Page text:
I'm kind of old of here but I have this problem when I see the kids from all the little bergs out here dressed up in MINNESOTA NG gear being sent off to war in some country that has nothing whatever to do with MINNESOTA.  They should stay home and defend us from mosquitos or fight the Canadians over fish.  You know do something useful for MINNESOTA not reorder the world to suit some service dodging elitist neocon sitting in his think tank in DC.

              •  Humanitarian values are global. (0+ / 0-)

                We can't build social justice by refusing to acknowledge non-American humanity. It's also hypocritical, as our suburban comforts are all drawn from our 1% catbird seat in world trade (fund cheap products by outsourcing cheap labor and massive pollution).

                Yes, protest neo-liberal war-mongering. But in the name of justice for all, not just justice for suburban Minnesotans.

                •  If you or Bill Gates or Warren Buffet or Bono (0+ / 0-)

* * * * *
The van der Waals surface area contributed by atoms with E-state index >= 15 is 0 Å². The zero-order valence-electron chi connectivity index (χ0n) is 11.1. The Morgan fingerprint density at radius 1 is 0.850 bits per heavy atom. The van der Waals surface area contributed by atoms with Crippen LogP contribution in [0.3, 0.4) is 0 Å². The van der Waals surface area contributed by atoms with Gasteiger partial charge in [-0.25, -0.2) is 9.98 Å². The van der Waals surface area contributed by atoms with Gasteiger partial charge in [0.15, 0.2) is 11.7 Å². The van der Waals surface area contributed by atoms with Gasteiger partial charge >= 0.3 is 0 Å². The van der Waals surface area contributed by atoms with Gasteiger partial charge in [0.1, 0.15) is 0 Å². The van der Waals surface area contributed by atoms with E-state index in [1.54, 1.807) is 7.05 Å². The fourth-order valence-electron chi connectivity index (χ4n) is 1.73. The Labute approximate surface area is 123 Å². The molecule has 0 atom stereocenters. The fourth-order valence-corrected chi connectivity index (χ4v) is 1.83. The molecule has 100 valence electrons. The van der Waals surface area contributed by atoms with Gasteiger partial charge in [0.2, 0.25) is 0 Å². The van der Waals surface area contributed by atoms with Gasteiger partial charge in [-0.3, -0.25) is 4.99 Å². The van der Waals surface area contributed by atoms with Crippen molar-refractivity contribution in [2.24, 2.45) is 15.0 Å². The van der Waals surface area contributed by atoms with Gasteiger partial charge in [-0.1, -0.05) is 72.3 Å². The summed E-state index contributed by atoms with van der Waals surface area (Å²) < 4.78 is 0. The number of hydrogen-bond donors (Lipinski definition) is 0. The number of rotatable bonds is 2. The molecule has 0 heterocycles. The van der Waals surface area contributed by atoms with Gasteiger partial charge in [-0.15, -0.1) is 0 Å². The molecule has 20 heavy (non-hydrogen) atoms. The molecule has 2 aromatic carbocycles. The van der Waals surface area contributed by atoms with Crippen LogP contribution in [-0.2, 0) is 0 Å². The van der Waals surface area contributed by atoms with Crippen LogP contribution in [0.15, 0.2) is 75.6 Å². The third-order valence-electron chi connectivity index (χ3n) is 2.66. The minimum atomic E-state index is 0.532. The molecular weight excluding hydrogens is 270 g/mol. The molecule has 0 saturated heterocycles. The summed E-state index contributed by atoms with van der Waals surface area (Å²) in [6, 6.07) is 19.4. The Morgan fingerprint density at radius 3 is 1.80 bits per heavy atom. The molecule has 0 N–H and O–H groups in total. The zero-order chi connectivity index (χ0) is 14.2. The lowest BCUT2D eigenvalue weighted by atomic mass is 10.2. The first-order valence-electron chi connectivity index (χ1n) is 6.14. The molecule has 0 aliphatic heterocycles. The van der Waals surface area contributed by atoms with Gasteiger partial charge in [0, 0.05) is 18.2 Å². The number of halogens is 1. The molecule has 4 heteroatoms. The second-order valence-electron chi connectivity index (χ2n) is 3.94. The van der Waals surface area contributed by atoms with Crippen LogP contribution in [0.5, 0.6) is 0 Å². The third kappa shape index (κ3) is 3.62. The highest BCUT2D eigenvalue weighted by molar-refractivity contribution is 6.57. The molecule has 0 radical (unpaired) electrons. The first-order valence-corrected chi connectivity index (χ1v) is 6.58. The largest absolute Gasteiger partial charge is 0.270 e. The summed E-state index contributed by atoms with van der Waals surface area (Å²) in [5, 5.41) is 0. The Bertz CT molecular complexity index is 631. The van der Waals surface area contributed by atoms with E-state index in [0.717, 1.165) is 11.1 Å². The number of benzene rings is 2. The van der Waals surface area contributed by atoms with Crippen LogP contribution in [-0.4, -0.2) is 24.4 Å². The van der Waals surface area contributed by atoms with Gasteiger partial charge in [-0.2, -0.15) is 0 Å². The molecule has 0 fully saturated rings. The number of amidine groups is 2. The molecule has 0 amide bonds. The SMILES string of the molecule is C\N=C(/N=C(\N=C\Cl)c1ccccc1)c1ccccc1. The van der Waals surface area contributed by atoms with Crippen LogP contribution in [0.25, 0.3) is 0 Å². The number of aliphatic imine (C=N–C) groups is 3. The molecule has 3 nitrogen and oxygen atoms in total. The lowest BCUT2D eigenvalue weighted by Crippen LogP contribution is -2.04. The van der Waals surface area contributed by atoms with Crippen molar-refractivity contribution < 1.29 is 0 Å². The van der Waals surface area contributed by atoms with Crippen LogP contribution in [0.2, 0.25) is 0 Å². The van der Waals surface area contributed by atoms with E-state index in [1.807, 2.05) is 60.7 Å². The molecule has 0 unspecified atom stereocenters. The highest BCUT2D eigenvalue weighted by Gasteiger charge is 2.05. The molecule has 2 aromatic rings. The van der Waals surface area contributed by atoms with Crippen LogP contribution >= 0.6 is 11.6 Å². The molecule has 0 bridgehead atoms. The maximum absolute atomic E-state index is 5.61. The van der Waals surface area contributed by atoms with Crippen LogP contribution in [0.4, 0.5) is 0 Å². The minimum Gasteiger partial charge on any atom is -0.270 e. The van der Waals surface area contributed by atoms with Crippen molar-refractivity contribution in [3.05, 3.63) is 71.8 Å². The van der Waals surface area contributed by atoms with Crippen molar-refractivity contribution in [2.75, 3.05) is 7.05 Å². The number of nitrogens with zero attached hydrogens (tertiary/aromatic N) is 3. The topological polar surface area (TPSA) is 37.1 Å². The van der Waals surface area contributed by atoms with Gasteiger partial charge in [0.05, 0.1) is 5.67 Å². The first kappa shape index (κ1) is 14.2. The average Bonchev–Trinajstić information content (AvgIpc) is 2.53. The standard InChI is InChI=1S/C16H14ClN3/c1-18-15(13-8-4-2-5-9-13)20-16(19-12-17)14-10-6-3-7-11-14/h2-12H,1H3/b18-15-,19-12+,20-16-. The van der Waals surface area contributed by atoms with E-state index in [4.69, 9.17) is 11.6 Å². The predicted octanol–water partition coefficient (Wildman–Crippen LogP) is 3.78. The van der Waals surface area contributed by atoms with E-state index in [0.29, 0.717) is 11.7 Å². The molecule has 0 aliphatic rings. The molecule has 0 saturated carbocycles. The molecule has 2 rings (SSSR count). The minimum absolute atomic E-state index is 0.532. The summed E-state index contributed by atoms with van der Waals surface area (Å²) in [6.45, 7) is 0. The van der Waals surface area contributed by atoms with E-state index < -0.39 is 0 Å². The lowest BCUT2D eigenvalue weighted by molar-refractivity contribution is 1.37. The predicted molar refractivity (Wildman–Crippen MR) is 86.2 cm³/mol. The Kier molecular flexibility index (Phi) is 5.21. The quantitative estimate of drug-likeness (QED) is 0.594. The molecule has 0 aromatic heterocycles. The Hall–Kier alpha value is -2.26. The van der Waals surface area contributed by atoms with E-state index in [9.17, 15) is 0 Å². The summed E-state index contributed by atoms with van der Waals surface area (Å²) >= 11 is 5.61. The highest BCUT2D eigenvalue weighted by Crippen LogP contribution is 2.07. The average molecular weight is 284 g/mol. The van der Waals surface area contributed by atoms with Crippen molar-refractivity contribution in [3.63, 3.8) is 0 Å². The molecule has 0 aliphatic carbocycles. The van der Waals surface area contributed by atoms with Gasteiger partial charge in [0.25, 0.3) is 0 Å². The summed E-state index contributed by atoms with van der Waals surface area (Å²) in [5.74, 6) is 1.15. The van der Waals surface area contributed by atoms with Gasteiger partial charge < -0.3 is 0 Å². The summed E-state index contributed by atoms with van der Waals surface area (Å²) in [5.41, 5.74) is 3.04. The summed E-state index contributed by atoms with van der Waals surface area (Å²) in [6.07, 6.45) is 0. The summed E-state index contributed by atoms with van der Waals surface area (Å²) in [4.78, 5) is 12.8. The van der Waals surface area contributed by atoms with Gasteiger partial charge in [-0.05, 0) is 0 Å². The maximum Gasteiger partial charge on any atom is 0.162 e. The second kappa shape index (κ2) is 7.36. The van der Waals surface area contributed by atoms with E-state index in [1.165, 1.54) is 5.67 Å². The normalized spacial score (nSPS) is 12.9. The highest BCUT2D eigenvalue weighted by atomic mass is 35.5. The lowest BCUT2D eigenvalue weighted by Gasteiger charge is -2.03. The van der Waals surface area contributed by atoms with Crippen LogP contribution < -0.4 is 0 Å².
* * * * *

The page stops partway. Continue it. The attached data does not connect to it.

want to go do a global humanitarian mission, fine.  But that is not the purpose of the US government.  You can see right there in Iraq what happens when people don't have a common understanding of the rules of their nation state.  That's what happens when you just make stuff up.  We have a Constitution which defines our purpose and that purpose has NOTHING to do with Iraq.  The only people who have a prayer of making that case are the ones who tell us we might freeze if they don't secure the oil.  At least they can connect the dots to Minnesota.  

                  •  I want social justice progress in the world. (0+ / 0-)